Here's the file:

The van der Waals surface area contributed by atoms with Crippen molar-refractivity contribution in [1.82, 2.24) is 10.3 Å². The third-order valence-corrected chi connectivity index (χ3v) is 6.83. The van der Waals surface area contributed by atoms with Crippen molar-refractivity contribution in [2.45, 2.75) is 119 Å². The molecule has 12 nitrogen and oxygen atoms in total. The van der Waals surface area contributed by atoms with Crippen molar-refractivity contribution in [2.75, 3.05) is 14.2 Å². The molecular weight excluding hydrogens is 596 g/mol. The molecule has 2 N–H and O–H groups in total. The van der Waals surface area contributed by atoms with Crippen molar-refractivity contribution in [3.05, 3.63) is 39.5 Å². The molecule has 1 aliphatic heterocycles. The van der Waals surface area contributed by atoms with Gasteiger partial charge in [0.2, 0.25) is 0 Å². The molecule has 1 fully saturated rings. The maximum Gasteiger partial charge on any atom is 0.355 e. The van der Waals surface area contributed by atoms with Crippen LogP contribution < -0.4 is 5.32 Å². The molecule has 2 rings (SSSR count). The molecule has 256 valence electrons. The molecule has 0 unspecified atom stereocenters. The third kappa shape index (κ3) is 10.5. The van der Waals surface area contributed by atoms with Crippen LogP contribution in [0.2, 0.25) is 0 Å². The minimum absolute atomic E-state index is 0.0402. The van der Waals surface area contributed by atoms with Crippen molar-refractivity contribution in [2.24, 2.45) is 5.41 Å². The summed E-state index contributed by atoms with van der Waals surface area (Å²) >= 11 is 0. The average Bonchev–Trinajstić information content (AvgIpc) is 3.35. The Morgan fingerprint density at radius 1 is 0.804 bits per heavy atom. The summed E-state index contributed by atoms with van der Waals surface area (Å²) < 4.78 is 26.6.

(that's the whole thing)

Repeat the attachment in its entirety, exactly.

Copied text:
The van der Waals surface area contributed by atoms with Crippen molar-refractivity contribution in [1.82, 2.24) is 10.3 Å². The third-order valence-corrected chi connectivity index (χ3v) is 6.83. The van der Waals surface area contributed by atoms with Crippen molar-refractivity contribution in [2.45, 2.75) is 119 Å². The molecule has 12 nitrogen and oxygen atoms in total. The van der Waals surface area contributed by atoms with Crippen molar-refractivity contribution in [2.75, 3.05) is 14.2 Å². The molecular weight excluding hydrogens is 596 g/mol. The molecule has 2 N–H and O–H groups in total. The van der Waals surface area contributed by atoms with Crippen molar-refractivity contribution in [3.05, 3.63) is 39.5 Å². The molecule has 1 aliphatic heterocycles. The van der Waals surface area contributed by atoms with Gasteiger partial charge in [0.2, 0.25) is 0 Å². The molecule has 1 fully saturated rings. The maximum Gasteiger partial charge on any atom is 0.355 e. The van der Waals surface area contributed by atoms with Crippen LogP contribution < -0.4 is 5.32 Å². The molecule has 2 rings (SSSR count). The molecule has 256 valence electrons. The molecule has 0 unspecified atom stereocenters. The third kappa shape index (κ3) is 10.5. The van der Waals surface area contributed by atoms with Crippen LogP contribution in [0.2, 0.25) is 0 Å². The minimum absolute atomic E-state index is 0.0402. The van der Waals surface area contributed by atoms with Crippen molar-refractivity contribution in [2.24, 2.45) is 5.41 Å². The summed E-state index contributed by atoms with van der Waals surface area (Å²) >= 11 is 0. The average Bonchev–Trinajstić information content (AvgIpc) is 3.35. The Morgan fingerprint density at radius 1 is 0.804 bits per heavy atom. The summed E-state index contributed by atoms with van der Waals surface area (Å²) < 4.78 is 26.6.